Was another delay necessary?
By: Carol Taylor
Employee Benefit Advisor
D&S Agency, a UBA Partner Firm
Another delay for non-compliant plans was released recently, to renew the plan into 2017. However, the process to remain on these plans relies on several items. First, the State Insurance Commissioner must allow or approve non-compliant plans to renew. Second, the insurance carrier decides to file the non-compliant plan rates, get approval from the respective State Insurance Commissioner in a timely manner, and send out all the required notices to the affected policyholders. Many in the industry are now calling these ‘grandmothered’ plans.
Not every state government allowed the first delay, and is, therefore, very unlikely to allow the second delay. The first delay was granted in November 2013. A list of states that granted the first delay can be found at: http://www.commonwealthfund.org/Blog/2013/Nov/State-Decisions-on-Policy-Cancellations-Fix.aspx. Given the level of confusion, cost of rate filings, and other factors, states allowing the non-compliant plan renewals are likely to shrink.
One thing that seems to be escaping the thought process in all of the delay announcements -- are the delays really even necessary? In a nutshell, no. The bill passed by Congress and signed into law by the President, on March 23, 2010, merely states that a plan in place as of that date is considered a ‘grandfathered’ plan. The regulatory agencies, in this case the Department of Health & Human Services (HHS), issued regulations that made it extremely difficult to maintain grandfathered status. If a copay was raised by more than $5, if the coinsurance percentage was lowered at all (i.e., from 90% to 80%, even if the out-of-pocket maximum remained the same), if the deductible was raised by more than 15%, or if an employer lowered their contribution percentage by more than 5% -- since March 23, 2010 -- the plan lost grandfathered status and must move to a compliant plan as of the plan renewal in 2014.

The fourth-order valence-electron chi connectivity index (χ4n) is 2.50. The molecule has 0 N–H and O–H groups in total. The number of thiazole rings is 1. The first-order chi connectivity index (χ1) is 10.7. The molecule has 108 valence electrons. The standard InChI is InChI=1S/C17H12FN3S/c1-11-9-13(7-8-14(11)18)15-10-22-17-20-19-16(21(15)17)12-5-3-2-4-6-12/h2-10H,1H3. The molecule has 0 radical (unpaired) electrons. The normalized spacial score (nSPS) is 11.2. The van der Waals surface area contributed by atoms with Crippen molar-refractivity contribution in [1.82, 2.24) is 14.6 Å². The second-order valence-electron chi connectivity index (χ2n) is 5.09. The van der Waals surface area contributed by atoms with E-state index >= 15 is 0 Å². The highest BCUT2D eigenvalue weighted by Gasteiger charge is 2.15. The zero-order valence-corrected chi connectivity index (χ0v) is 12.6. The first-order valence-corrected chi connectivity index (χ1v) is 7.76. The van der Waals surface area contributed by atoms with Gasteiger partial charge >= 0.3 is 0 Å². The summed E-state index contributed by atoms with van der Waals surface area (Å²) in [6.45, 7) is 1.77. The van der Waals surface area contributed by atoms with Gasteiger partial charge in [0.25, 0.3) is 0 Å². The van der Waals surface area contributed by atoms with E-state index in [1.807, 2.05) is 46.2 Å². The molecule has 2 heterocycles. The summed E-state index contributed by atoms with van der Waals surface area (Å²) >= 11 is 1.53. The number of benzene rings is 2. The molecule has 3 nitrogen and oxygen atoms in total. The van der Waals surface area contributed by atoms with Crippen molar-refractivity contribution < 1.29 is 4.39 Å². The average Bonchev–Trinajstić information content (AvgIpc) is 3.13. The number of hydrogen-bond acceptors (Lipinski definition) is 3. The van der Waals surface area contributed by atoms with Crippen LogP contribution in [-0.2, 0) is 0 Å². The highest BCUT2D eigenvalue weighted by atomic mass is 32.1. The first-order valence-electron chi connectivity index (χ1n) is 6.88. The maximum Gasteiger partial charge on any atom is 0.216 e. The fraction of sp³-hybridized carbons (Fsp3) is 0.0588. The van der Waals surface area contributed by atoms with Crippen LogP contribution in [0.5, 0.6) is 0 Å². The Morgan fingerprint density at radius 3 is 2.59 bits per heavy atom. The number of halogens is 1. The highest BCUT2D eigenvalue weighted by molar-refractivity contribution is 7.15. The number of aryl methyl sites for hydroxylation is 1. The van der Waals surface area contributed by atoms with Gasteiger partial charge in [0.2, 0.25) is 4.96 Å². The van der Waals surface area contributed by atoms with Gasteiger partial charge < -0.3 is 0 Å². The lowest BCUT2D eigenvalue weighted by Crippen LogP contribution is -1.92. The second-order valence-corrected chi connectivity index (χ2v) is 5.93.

Was it necessary for those regulations to be so restrictive? Absolutely not. Grandfathered policies still must comply with several protections enacted by the Patient Protection & Affordable Care Act (PPACA). A few of these items being no lifetime maximum benefit, covering children to age 26, and starting at the plan renewal in 2014 the plans cannot have more than a 90-day waiting period.
Very few plans can still claim grandfathered status, with most small groups and individual policy holders having no choice to remain in that status. Could the confusion of some states allowing, while others not allowing, been avoided? Absolutely. Had HHS issued regulations that allowed for changes in the plans according to budgetary needs of individuals and companies, we would not be dealing with the state-by-state basis we are seeing today. Likewise, the individual mandate penalty waivers for the non-compliant plan cancellations would not be needed, as those plans would not have been cancelled in the first place.